4th World Conference on Marine Biodiversity

Emma John

University of Sheffield


Thanks to the generous support of the Challenger Society for Marine Science I was able to attend the 4th World Conference on Marine Biodiversity (WCMB) in Montreal, Canada this May.
The theme of this year’s conference was ‘Connecting with the living ocean’, with sessions ranging from big data tools in marine biodiversity to hydrothermal vent ecology and marine policy and stewardship, all with the aim of finding the best ways to combine knowledge to combat the cumulative threats currently facing the world’s oceans. The breadth of the conference made narrowing down the list of talks I wanted to see a challenge! As well as attending talks relevant to my own field of research I made the most of the opportunity to attend sessions in different disciplines. I particularly enjoyed the talks given by industry representatives who presented a non-academic perspective on the applications of marine research and the research-policy interface.

On the second day of the conference I presented my PhD work on global phytoplankton sensitivity to climate variability. My research attempts to bridge the gap between marine and terrestrial ecology by showing trends in responses to climate change which hold across realms. Having previously presented the work to terrestrial audiences it was very exciting for me to see what a marine audience would make of it. The talk went really well and I received some really interesting feedback which I can take forward and apply in my future work.

Another amazing opportunity came with the conference mentoring program. I was teamed with 6 international students/early career scientists to look in-depth at integrative frameworks and holistic assessments for marine health, with a focus on progress made in indicator development, ocean connectivity and large-scale biogeography as we head towards the Aichi 2020 Biodiversity Targets. We had several workshops and panel discussions during the conference with the other mentoring theme groups and are now working on a perspectives paper of research priorities for the next 10 years.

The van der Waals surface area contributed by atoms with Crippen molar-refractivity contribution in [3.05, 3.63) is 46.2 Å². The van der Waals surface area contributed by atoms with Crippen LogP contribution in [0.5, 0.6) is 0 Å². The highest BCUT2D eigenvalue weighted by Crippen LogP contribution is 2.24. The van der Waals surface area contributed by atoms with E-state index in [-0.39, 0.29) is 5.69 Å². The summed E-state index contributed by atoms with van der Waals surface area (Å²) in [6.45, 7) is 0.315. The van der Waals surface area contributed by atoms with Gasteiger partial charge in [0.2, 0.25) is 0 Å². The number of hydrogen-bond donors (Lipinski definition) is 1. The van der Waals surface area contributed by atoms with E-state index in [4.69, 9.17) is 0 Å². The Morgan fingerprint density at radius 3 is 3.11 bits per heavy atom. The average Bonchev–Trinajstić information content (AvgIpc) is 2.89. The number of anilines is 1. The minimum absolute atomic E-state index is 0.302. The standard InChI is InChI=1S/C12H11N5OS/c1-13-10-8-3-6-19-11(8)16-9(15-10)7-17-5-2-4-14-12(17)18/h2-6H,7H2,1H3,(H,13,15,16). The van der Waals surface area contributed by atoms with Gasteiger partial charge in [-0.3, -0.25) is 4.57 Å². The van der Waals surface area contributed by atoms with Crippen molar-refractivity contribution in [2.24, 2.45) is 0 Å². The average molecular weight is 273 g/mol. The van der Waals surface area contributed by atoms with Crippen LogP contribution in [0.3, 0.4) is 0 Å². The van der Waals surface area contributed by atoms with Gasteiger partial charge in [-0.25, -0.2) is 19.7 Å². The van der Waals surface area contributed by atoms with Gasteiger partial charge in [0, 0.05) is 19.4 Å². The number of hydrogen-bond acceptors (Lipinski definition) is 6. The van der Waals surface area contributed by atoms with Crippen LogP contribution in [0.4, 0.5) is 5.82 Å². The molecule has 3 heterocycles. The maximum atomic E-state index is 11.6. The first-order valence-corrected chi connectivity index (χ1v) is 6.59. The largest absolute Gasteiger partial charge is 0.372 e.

Not all was your standard conference fare at WCMB. Dr Linwood Pendleton gave an amazing play in three parts for his opening plenary on ‘Rethinking Marine Conservation Science’ with the help of piano (Robert Hodge) and poetry (Anna Zivian), and a contemporary dance on the plight of marine biodiversity loss closed the last conference session. On the third night of the conference they took a gamble on the weather and instead of a formal conference dinner we had food trucks in the sunshine on the water front, followed by doughnuts, wine and the awards ceremony. It was a great end to the conference!

Attending and presenting at WCMB enabled me to network with and gain feedback from world leaders in my field and make valuable connections for future collaborations. It also enabled me to meet and discover the research of North American academics who don’t always travel to European conferences. I am extremely grateful to the Challenger Society for the opportunities this experience has provided me with.

Profile: I am a third year PhD student in the Department of Animal and Plant Sciences at the University of Sheffield. My research focusses on determining the effects of environmental variability on marine biodiversity and identifying patterns which carry into the terrestrial realm using a big data approach. So far, I have used global satellite data for temperature, wind and radiation to produce a global index of phytoplankton sensitivity to climate variability. I am now moving on to look at the relationship between this index and patterns of higher tropic level marine biodiversity.

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